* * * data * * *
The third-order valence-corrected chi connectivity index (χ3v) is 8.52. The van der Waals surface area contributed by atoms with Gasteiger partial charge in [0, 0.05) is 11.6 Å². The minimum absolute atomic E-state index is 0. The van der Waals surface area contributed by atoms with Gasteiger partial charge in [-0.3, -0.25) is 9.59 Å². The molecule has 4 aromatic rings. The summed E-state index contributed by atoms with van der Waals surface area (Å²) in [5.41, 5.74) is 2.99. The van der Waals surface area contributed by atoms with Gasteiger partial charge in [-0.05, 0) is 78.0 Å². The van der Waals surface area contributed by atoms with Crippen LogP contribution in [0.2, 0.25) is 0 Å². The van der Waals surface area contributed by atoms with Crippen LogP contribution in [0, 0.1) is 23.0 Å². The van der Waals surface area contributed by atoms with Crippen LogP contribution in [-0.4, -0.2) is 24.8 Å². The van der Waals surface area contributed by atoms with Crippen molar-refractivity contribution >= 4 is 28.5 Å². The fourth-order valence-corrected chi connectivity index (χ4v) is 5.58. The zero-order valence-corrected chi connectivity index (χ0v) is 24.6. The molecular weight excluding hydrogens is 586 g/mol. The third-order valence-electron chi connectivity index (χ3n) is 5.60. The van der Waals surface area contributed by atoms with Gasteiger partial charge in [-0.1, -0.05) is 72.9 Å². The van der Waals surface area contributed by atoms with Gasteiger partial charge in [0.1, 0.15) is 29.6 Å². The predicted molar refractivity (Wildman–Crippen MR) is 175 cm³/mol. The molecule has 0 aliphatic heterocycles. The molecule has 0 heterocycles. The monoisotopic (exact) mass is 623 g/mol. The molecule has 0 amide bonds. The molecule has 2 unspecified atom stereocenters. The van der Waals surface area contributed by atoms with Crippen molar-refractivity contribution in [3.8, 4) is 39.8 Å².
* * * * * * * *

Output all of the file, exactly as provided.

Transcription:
The third-order valence-corrected chi connectivity index (χ3v) is 8.52. The van der Waals surface area contributed by atoms with Gasteiger partial charge in [0, 0.05) is 11.6 Å². The minimum absolute atomic E-state index is 0. The van der Waals surface area contributed by atoms with Gasteiger partial charge in [-0.3, -0.25) is 9.59 Å². The molecule has 4 aromatic rings. The summed E-state index contributed by atoms with van der Waals surface area (Å²) in [5.41, 5.74) is 2.99. The van der Waals surface area contributed by atoms with Gasteiger partial charge in [-0.05, 0) is 78.0 Å². The van der Waals surface area contributed by atoms with Crippen LogP contribution in [0.2, 0.25) is 0 Å². The van der Waals surface area contributed by atoms with Crippen LogP contribution in [0, 0.1) is 23.0 Å². The van der Waals surface area contributed by atoms with Crippen LogP contribution in [-0.4, -0.2) is 24.8 Å². The van der Waals surface area contributed by atoms with Crippen molar-refractivity contribution >= 4 is 28.5 Å². The fourth-order valence-corrected chi connectivity index (χ4v) is 5.58. The zero-order valence-corrected chi connectivity index (χ0v) is 24.6. The molecular weight excluding hydrogens is 586 g/mol. The third-order valence-electron chi connectivity index (χ3n) is 5.60. The van der Waals surface area contributed by atoms with Gasteiger partial charge in [-0.1, -0.05) is 72.9 Å². The van der Waals surface area contributed by atoms with Gasteiger partial charge in [0.1, 0.15) is 29.6 Å². The predicted molar refractivity (Wildman–Crippen MR) is 175 cm³/mol. The molecule has 0 aliphatic heterocycles. The molecule has 0 heterocycles. The monoisotopic (exact) mass is 623 g/mol. The molecule has 0 amide bonds. The molecule has 2 unspecified atom stereocenters. The van der Waals surface area contributed by atoms with Crippen molar-refractivity contribution in [3.8, 4) is 39.8 Å².